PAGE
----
what I did with my SHOP shares

I bought Shopify 4 times this year.

January      $ 47.14  14.2% of eventual position 
April        $ 77.12  28.6% 
May.         $ 88.05  28.6% 
September   $ 123.66  28.6%  

The first purchase was in a regular brokerage account and thus subject to capital gains tax, the other three were in IRAs. When Citron released its short report I decided to sell what was in the IRAs. By the time I got permission I was able to unload all of the IRA shares for around $104.

Here is what I was thinking.

  • With Citron’s report, plus the follow-on by Cramer, the shares of Shopify were probably going to be down at least until earnings were released November 1. I could lock in my gains (or cut short my loss) and buy in at a lower price before the release. Since what I sold was in the IRA there would be no taxes.
  • My most profitable position was the one bought the earliest, in January. Even if the stock cratered, it was unlikely to go past the point I originally purchased it. So no reason to sell.
  • If Shopify beat expectations with their next earnings release the stock price would recover more quickly. However, if they disappointed, the bloom may have come off the rose and the sky-high valuation may never recover. In that case sales and profitability will have to catch and we just don’t know when that will be.

I decided to by back one half of the shares sold before earnings and one half afterwards. The timing of that second half is to be determined by the report itself.

I’ll let you know how that works out. :wink:

Still long SHOP
Explorer Supernaut
You can see all my holding here: http://my.fool.com/profile/TMFJebbo/info.aspx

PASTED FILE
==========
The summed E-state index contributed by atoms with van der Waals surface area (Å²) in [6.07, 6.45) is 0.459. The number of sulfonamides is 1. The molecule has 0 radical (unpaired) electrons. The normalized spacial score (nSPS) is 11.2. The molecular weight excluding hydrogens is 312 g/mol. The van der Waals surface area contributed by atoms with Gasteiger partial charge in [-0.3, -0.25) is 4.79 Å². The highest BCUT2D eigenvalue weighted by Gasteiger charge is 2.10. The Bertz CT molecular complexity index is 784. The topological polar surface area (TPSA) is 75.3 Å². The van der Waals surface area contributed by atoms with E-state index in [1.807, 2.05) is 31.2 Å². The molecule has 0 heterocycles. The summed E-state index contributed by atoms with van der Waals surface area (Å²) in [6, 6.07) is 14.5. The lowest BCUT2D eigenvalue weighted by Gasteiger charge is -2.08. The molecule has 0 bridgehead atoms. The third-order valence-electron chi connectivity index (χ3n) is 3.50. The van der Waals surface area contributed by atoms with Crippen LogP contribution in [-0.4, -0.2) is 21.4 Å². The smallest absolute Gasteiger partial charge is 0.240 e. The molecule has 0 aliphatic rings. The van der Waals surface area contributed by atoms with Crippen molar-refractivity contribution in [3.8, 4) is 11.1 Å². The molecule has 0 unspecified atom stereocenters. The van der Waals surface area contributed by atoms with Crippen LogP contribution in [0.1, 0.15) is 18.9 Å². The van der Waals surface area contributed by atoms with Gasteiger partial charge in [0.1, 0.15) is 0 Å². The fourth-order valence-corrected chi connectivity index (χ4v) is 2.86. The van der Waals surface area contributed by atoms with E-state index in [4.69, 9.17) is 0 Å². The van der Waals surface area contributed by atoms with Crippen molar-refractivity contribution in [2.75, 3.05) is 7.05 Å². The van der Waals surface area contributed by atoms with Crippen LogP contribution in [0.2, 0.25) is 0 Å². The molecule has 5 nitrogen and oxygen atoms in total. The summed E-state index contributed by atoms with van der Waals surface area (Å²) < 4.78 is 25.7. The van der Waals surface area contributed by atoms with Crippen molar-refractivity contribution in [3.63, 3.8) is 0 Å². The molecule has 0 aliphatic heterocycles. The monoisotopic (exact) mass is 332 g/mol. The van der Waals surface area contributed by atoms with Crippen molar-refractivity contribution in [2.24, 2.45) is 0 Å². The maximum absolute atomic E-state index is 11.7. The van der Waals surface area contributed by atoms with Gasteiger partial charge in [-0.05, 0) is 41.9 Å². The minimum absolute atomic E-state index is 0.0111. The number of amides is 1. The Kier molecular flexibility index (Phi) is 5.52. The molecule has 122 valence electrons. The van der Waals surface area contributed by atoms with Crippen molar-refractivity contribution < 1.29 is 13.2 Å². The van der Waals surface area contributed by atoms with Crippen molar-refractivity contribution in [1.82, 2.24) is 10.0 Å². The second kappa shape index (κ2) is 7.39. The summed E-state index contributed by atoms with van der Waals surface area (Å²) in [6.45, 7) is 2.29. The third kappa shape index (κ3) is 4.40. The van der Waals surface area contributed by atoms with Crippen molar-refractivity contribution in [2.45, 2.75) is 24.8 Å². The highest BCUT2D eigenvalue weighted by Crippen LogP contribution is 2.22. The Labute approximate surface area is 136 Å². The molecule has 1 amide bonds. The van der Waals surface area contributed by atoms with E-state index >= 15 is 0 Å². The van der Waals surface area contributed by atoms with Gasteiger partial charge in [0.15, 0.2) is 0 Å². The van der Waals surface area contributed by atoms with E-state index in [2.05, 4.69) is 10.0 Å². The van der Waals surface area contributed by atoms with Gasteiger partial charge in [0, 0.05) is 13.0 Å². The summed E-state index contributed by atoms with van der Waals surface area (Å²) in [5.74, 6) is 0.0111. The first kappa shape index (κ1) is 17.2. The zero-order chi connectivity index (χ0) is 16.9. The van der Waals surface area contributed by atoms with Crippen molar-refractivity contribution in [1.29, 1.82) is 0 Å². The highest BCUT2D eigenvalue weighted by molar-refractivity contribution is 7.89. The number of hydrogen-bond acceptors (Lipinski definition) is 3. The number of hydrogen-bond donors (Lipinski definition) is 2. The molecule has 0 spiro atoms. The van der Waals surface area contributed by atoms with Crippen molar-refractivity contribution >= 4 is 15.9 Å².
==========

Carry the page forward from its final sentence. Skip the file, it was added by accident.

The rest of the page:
I believe earnings are 10/31 and Pera gave a Trump-like ambiguous hint that his reply to the short sellers would be during earnings - possibly huge earnings.

With that in mind, on strategy would be to buy a call and sell a short with a November expiration (this is a synthenic long, or risk reversal). It could cost you nothing with the proceeds of the put sale financing the call buy. Something I am considering.

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You did mean “sell a short put” not “sell a short” right?

This does not cost nothing, you are on the hook for the shares from the short put. If SHOP gets whacked big time for some reason, they would be expensive shares to buy.


This seems rational to me. I never added to my original SHOP shares because it got away from me too quickly. My plan was to add on a major pullback which we still haven’t gotten. I’ll be watching the before and after earnings also. May add if we get a big(ger) pullback.


You did mean “sell a short put” not “sell a short” right?

Yes, sell a put. It can cost nothing initially, but yes, if the stock plummets it could cost you. But same true if you hold the stock. On the other hand, if the stock shoots up on great earnings and there is a short squeeze, and you didn’t buy the shares because you were waiting for the stock to fall farther, then you missed out big time. And that “costs” you.

This is an approach I have see the MF Options service use when I was getting them on a trial basis.

PH -

Another idea for you…

call ratio backspread (I learned about this thanks to Brian and Martin over on the SA options board). You sell a near the money or slightly out of the money call to finance two even further out of the money calls. (or 2 to 3, etc)
No risk to the downside as with puts - it gets tricky when the stock lands between the strike prices and you need to manage it as not to end up short shares. if you are long the stock then you would get called away at the strike price of the short call, and if it blows all the way through the owned calls then you profit from the owned calls.



long shop shares and calls, considering a January call ratio backspread - 95/105, 95/110, or 100/110